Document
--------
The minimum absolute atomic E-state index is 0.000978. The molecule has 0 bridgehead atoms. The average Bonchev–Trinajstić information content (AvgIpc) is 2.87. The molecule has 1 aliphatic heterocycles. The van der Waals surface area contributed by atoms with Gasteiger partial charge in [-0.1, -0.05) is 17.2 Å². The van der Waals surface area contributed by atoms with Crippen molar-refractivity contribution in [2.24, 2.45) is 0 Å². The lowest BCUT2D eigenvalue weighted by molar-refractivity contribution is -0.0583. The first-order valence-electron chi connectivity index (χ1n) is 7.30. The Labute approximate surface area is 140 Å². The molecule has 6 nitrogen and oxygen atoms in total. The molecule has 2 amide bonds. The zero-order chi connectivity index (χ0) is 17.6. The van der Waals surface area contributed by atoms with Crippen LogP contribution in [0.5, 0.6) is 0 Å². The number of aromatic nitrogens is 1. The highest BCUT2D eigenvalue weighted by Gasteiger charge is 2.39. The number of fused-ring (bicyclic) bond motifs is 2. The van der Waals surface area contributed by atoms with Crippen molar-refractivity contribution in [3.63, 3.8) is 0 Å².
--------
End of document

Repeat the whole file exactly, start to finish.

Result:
The minimum absolute atomic E-state index is 0.000978. The molecule has 0 bridgehead atoms. The average Bonchev–Trinajstić information content (AvgIpc) is 2.87. The molecule has 1 aliphatic heterocycles. The van der Waals surface area contributed by atoms with Gasteiger partial charge in [-0.1, -0.05) is 17.2 Å². The van der Waals surface area contributed by atoms with Crippen molar-refractivity contribution in [2.24, 2.45) is 0 Å². The lowest BCUT2D eigenvalue weighted by molar-refractivity contribution is -0.0583. The first-order valence-electron chi connectivity index (χ1n) is 7.30. The Labute approximate surface area is 140 Å². The molecule has 6 nitrogen and oxygen atoms in total. The molecule has 2 amide bonds. The zero-order chi connectivity index (χ0) is 17.6. The van der Waals surface area contributed by atoms with Crippen LogP contribution in [0.5, 0.6) is 0 Å². The number of aromatic nitrogens is 1. The highest BCUT2D eigenvalue weighted by Gasteiger charge is 2.39. The number of fused-ring (bicyclic) bond motifs is 2. The van der Waals surface area contributed by atoms with Crippen molar-refractivity contribution in [3.63, 3.8) is 0 Å².